Wednesday, 15 August 2012

Noah's Ark toys undermine Christianity, says prominent creationist

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With no shortage of creationism controversies raging here in the UK this summer, it would be easy to forget that the best stories from the wacky world of evolution denial usually come from the other side of the pond.

With that in mind, I'm grateful to the Friendly Atheist Hemant Mehta for reminding me that America's leading creationist Ken Ham is still out there, keeping an eye on the facts for all us sinners.

In a post on the website of his organisation Answers in Genesis, Ham has a new gripe – cartoon depictions of Noah's Ark. The problem, he says, is that they are just too unrealistic:
"Many times over the years, I have warned parents about using pictures of what we call “bathtub arks” with their children. Such pictures, usually with giraffes sticking out the top in a small unrealistic boat overloaded with animals, are sadly the norm in many Christian children’s books that deal with the topic of Noah and the Ark."
In case you're wondering what a "bathtub ark" looks like, here's Ham's example:

His post continues:
"I have warned parents that such pictures are 'cute but dangerous'. Why?

The secularists do all they can to mock God’s Word and in an effort to capture the hearts and minds of children so they will not believe the Bible and its saving message of the gospel. The secularists accuse Christians of believing fairy tales if they accept the Genesis account of Creation, Fall, and Flood as written—as true historical records. And really, when we allow children to think Noah’s Ark looked like one of these 'bathtub Arks', we are reinforcing the false idea that the account of the Ark was just a fairy tale.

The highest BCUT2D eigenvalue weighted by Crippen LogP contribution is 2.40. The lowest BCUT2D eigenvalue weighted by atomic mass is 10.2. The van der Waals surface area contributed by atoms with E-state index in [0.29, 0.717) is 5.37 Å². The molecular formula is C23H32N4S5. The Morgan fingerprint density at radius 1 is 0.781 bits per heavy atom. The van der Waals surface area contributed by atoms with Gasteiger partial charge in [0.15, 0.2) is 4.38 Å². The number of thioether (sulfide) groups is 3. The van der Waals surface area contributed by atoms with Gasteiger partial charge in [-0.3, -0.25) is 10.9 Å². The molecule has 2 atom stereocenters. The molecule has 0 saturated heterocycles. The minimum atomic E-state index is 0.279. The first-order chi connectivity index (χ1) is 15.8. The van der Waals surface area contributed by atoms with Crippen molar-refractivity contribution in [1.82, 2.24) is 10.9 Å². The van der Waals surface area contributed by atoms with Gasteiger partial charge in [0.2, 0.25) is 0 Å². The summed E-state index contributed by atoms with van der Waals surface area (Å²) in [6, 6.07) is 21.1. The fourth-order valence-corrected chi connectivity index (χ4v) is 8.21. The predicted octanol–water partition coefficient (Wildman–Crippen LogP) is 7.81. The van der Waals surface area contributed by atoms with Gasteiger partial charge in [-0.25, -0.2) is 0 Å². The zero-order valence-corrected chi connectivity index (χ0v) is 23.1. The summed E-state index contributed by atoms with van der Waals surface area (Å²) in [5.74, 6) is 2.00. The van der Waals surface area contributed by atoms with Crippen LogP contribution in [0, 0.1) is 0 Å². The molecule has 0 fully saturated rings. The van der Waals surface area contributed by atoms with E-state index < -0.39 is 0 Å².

Over the years, I’ve found many churches have “bathtub arks” depicted on the walls of their kindergarten area, in their children’s Sunday school classrooms, etc. In my writings, I plead with leaders in the church to remove these—what I consider to be dangerous to the spiritual well-being of children."
So what's the solution? How do we avoid creating a false impression as to the veracity of Noah's Ark:
"We need instead to show children that Noah’s Ark was a real ship—a great ship—with plenty of room to fit the land animal kinds, and seaworthy to survive a global Flood. That’s why at Answers in Genesis and in our materials, we show Noah’s Ark according to the dimensions in the Bible and as a real seaworthy ship. Let’s make an effort to “sink” the “bathtub arks” and make sure we use it as an illustration of a real ship of biblical dimensions."
 To avoid future confusion, Ham has provided an accurate representation of the ship:

So there you have it – let's put a stop to all those lubberly and un-navy-like depictions of Noah's Ark once and for all, and portray her as the fine seafaring vessel she really was!

(PS - and with this in mind, I wonder if Russell Crowe's forthcoming depiction of Noah will prove realistic enough for Ken Ham?)
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